The problem with this starting place is that rather than being an open look at the political possibilities for society, Aristotle confines himself to what is and thus consigns the majority of his society to subjugation. Even in a constitutional government arrangement, the vast majority of people in a city would not have the right to citizenship (mechanics and labourers), or even if they were citizens wouldn’t have the right to vote or hold office (women). Because Aristotle characterizes this as “natural”, he believes reason is on his side as he works his way through the question of what form of political government, never recognizing outloud how his own biases and blinders might be influencing his approach. According to Aristotle, for example, a most dangerous approach to politics is democracy (the perverted form of constitutional government) for democracy is rule by the poor and might result in property being redistributed and equalized if it were allowed to grow in Greek cities.
On the other hand, the examination that Aristotle takes in Books 2-4 provide a window into the various conditions under which people were living, and the under which people would revolt against their government structures. In Book 5, there is a thorough examination of what creates contempt between a people and their rulers and Aristotle, above all, preaches for benevolent governance no matter what form it takes. In his view, a large middle class is the optimal social composition, and checks on unlimited wealth as well as the degradations of poverty must be enforced in order to ensure than neither of the extreme classes are left to their own devices of accumulation or starvation. Property should be held privately, for example, but with laws stipulating limits on sale or purchase, and with no one inheriting more than one piece of property in a bequeathment. In this way, there should be enough property to go around for all citizens (this whole argument is undermined by the fact that citizens make up the minority of people living in a given city).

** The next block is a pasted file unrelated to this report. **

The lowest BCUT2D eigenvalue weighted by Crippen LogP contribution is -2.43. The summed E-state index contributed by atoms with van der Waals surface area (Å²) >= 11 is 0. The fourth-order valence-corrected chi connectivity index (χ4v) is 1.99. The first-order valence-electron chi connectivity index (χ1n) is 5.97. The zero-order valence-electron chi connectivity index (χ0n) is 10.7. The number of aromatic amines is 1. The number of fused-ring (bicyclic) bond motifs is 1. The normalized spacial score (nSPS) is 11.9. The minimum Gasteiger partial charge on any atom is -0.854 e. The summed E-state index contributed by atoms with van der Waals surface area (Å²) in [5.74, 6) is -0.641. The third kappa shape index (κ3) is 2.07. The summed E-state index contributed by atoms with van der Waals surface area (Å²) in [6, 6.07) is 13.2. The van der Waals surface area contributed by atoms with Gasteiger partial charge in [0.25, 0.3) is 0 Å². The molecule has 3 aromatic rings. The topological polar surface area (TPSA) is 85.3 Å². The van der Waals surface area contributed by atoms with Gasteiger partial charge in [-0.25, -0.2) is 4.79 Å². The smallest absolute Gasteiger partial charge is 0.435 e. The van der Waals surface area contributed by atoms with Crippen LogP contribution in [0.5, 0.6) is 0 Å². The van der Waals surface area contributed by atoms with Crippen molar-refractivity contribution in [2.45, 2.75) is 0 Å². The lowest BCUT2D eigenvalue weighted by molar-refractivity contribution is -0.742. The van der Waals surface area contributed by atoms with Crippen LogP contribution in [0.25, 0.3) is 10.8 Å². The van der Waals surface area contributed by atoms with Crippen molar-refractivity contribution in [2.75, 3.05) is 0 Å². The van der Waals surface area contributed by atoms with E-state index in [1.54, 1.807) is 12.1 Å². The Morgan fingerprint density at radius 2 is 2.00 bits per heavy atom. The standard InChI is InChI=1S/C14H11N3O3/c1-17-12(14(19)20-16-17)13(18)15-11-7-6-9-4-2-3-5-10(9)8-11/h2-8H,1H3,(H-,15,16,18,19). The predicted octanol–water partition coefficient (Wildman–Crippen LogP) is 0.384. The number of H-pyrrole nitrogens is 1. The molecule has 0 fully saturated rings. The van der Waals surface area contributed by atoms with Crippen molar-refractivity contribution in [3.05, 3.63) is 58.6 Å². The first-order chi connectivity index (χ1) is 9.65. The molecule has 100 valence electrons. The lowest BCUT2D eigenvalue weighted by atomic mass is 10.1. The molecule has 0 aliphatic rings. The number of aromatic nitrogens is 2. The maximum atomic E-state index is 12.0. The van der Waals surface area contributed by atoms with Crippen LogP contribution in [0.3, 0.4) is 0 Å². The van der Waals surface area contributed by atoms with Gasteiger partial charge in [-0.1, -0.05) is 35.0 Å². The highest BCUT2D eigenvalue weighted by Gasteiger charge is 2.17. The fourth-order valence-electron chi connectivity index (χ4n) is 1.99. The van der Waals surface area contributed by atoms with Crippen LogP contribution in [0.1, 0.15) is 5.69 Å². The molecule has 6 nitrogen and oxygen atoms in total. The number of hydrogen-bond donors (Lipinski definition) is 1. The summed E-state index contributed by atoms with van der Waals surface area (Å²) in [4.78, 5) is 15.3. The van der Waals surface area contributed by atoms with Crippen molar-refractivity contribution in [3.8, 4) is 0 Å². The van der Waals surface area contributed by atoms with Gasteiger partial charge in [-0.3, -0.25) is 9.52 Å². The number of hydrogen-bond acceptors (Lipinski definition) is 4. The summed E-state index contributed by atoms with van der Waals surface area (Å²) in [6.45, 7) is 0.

In short? Aristotle is searching, in his own time and perspective, for an answer to a question. Like all philosophers he is stumbling a bit because of his context, and wrapping something up in the guise of nature is as cheap appeal to reason as there ever was. But it’s what we expect of philosophers, and the echoes of Aristotle may be found in Machiavelli’s The Prince, in Fukuyama’s Origins of Political Order, and in countless other texts from across the span of intellect (these two come to mind because I’ve just read them, not because of any other links).
Despite missteps, we recognize Aristotle as a philosopher because he searches for the *truth*, because he believes there is a truth to be found. This is something our contemporary theorists have moved away from – relativism having sunk its teeth into the privilege of Euro-centric academia – but it goes some distance to explaining why we have stopped regarding the intellectuals of our time as philosophers. And this lack of regard all round is part of the anti-intellectual current which runs through our modern North American politic. Instead, thinkers are determined as mere researchers, or insulted for being removed by “ivory tower” status – rather than being accepted as a necessary part to understanding and transforming the world in which we live.
While we can’t compare the life and times of Aristotle with those of modern philosophers – the contextual distance is too vast – we can examine the need to return philosophy to a place of status and to embrace the ability of all people to engage in philosophical discourse. Of course there is a problem with definining absolute truths (the end of history as both Aristotle and Fukuyama both posited they were living in as regards political forms), but we also shouldn’t discount the steps towards greater intellect and understanding. We shouldn’t continue to marginalize the development of human thought.
(Click to get a properly formatted graphic of Aristotle’s political forms)